Russia scoffs at US ultimatum over its support to Al Assad
RELATIONS WITH WASHINGTON ARE AT THEIR WORST SINCE COLD WAR ENDED — MOSCOW
US Secretary of State Rex Tillerson arrived in Moscow yesterday with an ultimatum for Russia: Side with the US and likeminded countries on Syria, or embrace Iran, terror group Hezbollah and embattled Syrian leader Bashar Al Assad.
It wasn’t clear what the punishment would be for a Russian government that has used its military might to help Al Assad and his array of allies score a series of battlefield successes in their six-year war with Syrian opposition groups.
Russian President Vladimir Putin immediately showed that he wouldn’t back down, saying Russia knew about planned “provocations” to blame Syria’s government for using chemical weapons. He said the UN should first investigate the attack.
“It reminds me of the events in 2003 when US envoys to the Security Council were demonstrating what they said were chemical weapons found in Iraq,” Putin told reporters yesterday. “We have seen it all already.” Relations between Russia and the US are at “their worst” since the Cold War ended, Russia’s Foreign Ministry said yesterday.
Tillerson is in the Russian capital to meet with Russian officials about the Syria civil war. It is the first official trip to Russia by a member of President Donald Trump’s cabinet. It’s unclear if Putin and Tillerson will meet.
Before heading to Russia, Tillerson told reporters that Moscow had either failed to take seriously its obligation to rid Syria of chemical weapons, or had been incompetent. But, he said, the distinction “doesn’t much matter to the dead.”
Three-way talks are planned soon in Moscow between the foreign ministers of Russia, Syria and Iran, Russian foreign ministry’s spokeswoman Maria Zakharova said.
US Secretary of State Rex Tillerson carried a unified message from world powers to Moscow yesterday, denouncing Russian support for Syria and taking up America’s traditional role as leader of the West on behalf of Donald Trump’s administration.
Tillerson met foreign ministers from the Group of Seven advanced economies in Italy. They were joined by their counterparts from Turkey, the UAE, Saudi Arabia, Jordan and Qatar for a special meeting on Syria. Syria has been catapulted to the top of the international agenda since a poison gas attack killed 87 people a week ago.
Western countries blame Syrian President Bashar AlAssad for the gas attack, and Trump responded by firing cruise missiles at a Syrian air base. That has put his administration in open dispute with Russian President Vladimir Putin, who has stood firmly by Moscow’s ally Al Assad, who denies blame.
Tillerson said Russia must choose between aligning itself with the US and like-minded countries or embracing Al Assad, Iran and the militant group Hezbollah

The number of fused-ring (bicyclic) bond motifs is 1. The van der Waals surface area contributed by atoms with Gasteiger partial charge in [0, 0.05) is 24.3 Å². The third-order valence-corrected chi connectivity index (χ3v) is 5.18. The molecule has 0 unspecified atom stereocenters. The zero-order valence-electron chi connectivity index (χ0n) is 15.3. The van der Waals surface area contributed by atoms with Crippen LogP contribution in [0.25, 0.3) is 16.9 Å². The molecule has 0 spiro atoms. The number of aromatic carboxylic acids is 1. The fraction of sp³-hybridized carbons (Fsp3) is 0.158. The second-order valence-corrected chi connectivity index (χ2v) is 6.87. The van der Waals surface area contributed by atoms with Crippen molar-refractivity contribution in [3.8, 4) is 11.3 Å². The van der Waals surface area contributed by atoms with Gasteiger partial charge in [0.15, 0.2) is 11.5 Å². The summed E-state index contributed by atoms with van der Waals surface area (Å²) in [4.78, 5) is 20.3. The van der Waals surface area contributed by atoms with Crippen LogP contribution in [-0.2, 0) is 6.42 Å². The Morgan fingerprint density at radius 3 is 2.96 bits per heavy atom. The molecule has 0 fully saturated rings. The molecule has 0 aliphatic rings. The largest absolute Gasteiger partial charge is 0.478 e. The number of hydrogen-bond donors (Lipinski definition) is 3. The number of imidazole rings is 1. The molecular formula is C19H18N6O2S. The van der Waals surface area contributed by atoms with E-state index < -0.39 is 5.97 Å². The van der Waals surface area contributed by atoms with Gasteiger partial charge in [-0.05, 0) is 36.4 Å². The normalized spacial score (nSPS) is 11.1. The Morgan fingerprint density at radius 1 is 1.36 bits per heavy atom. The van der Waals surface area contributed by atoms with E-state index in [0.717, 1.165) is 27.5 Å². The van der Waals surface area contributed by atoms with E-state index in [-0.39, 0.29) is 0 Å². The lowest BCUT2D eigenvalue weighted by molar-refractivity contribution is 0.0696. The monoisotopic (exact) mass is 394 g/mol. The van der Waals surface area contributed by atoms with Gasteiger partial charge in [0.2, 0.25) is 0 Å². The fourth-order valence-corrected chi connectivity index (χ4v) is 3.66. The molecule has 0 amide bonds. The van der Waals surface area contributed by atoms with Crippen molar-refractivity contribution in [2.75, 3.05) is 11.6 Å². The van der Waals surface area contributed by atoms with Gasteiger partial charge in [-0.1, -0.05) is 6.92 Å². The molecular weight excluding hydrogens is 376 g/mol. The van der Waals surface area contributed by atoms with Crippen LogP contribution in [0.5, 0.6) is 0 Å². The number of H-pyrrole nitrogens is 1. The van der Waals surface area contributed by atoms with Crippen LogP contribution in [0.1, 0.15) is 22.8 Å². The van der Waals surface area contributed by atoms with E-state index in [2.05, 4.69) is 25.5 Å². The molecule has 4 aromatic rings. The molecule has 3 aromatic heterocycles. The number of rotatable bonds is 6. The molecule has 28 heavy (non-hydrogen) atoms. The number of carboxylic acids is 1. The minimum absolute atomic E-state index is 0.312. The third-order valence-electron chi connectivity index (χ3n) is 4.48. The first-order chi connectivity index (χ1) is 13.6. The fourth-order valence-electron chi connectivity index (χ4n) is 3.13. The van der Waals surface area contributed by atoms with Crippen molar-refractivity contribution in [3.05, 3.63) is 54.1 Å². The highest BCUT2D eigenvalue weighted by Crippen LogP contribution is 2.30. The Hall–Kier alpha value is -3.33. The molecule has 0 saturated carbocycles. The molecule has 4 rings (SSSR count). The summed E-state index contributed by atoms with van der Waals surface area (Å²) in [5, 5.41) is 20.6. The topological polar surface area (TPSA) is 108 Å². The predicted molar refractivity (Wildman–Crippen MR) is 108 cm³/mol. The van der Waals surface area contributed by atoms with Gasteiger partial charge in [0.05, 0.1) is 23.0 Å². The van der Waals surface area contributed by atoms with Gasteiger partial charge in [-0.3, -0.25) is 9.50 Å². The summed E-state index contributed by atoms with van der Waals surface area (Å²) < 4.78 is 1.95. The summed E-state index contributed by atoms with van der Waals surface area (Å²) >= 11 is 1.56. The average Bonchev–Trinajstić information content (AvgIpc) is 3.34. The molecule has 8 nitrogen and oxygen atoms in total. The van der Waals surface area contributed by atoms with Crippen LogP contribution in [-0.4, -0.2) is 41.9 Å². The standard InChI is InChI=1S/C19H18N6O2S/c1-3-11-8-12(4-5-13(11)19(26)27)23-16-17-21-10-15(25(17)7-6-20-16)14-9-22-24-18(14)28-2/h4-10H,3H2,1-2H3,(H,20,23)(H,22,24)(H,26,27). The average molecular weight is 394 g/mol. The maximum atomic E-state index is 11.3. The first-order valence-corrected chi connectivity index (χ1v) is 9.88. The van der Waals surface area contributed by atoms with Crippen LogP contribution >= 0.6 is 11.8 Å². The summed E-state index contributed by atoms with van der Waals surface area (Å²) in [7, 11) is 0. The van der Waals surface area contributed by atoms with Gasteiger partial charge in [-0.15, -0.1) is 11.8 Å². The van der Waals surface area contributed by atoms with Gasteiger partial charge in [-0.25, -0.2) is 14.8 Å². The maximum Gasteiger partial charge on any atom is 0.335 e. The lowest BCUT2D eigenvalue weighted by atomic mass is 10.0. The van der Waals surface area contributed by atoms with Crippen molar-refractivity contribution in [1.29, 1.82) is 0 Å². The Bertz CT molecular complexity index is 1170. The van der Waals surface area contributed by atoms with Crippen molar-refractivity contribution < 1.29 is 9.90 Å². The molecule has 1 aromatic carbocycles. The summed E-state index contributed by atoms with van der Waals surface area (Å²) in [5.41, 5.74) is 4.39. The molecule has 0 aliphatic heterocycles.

“It is clear to us the reign of the Al Assad family is coming to an end,” Tillerson told reporters before departing the G7 meeting for Moscow. “We hope that the Russian government concludes that they have aligned themselves with an unreliable partner in Bashar Al Assad.”
He said Russia had failed in its role as sponsor of a 2013 deal under which Al Assad promised to give up his chemical arsenal.
“These agreements stipulated Russia as the guarantor of a Syria free of chemical weapons,” Tillerson said.
“It is unclear whether Russia failed to take this obligation seriously and whether Russia has been incompetent. But this distinction doesn’t much matter to the dead. We can’t let this happen again.”
In a statement released before Tillerson was due to arrive, Russia said it hoped its meetings with him would be productive but it was concerned about a number of areas of US policy, including on North Korea, Libya and Yemen as well as Syria.
The secretary of state’s role as messenger for a united G7 position is a turning point for Trump, who in the past alarmed allies by voicing scepticism about the value of US support for traditional friends, while calling for closer ties with Moscow.
Tillerson himself is a former boss of the ExxonMobil oil company which has gigantic projects in Russia. He was awarded Russia’s “Order of Friendship” by Putin in 2013.
He is due to meet Russian Foreign Minister Sergei Lavrov in Moscow today.
On Monday, Trump discussed Syria by telephone with British Prime Minister Theresa May and German Chancellor Angela Merkel.
No sanctions now
“I think we have to show a united position and that in these negotiations we should do all we can to get Russia out of Al Assad’s corner, at least to the point that they are ready to participate in finding a political solution,” German Foreign Minister Sigmar Gabriel said on Monday.
The G7 group of nations has failed to reach an agreement over threatening new sanctions against Russia and Syria over last week’s chemical attack.
Sanctions against Russia and Syria will not be put in place until after an investigation into the chemical attack, British government sources said.